Objective: To determine the types and frequency of symptomatic ocular motility disturbances following head trauma and their association with severity of trauma.
Design: Retrospective study of patients with (1) diplopia unless visual loss is present, (2) heterotropia for far or near targets, and (3) prior head injury.
Setting: Office and in-hospital consulting practice of a university neuro-ophthalmologist.
Subjects: Sixty patients with posttraumatic ophthalmoplegia.
Main outcome measures: Paralytic and nonparalytic heterotropias were quantitated in prism diopters or percentage limitation of ductions. Convergence insufficiency was assessed by determining the near point of convergence.
Results: Fifty-one patients had nuclear or infranuclear findings, ie, trochlear palsies (n = 20), oculomotor palsies (n = 17), abducens palsies (n = 7), combined palsies (n = 5), and restrictive ophthalmopathy (n = 2). Nine patients had supranuclear dysfunction, including seven patients with convergence insufficiency. Bilateral ocular motor palsies and combined palsies were significantly (by means of chi 2 test) associated with head trauma of severity sufficient to cause corticospinal tract dysfunction. Individual or combined ocular motor palsies were not significantly (by means of chi 2 test) associated with intracranial hemorrhage and/or skull fracture or loss of consciousness.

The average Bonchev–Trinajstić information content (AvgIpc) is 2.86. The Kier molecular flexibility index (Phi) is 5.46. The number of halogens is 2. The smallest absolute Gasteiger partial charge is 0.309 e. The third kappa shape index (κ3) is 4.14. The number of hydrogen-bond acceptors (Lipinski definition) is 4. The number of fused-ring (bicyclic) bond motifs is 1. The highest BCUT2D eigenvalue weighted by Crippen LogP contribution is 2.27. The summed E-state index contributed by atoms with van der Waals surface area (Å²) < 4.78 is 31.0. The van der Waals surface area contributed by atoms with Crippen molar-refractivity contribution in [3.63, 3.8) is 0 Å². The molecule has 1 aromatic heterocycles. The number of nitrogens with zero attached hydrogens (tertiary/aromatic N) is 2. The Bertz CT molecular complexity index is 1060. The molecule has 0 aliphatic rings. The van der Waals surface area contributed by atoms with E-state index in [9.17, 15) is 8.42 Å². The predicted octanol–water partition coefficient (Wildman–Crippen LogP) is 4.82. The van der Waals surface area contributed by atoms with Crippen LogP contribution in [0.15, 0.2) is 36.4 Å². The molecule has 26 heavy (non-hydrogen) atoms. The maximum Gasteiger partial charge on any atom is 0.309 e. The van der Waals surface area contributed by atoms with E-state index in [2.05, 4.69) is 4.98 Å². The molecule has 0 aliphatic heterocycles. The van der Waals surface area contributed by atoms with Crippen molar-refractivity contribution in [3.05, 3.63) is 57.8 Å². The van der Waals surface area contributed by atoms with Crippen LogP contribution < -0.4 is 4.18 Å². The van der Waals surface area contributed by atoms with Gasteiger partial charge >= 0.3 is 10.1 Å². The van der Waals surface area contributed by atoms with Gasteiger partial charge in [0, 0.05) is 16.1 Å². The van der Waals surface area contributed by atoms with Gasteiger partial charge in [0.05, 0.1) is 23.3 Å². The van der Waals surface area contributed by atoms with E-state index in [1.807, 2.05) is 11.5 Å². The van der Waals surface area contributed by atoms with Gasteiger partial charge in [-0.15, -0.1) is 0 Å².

Conclusions: Trochlear palsy was the most common nuclear or infranuclear basis for traumatic diplopia, and convergence insufficiency was the most common supranuclear cause of double vision. Head trauma distinguished by upper motor-neuron signs was correlated with specific subsets of disordered ocular motility.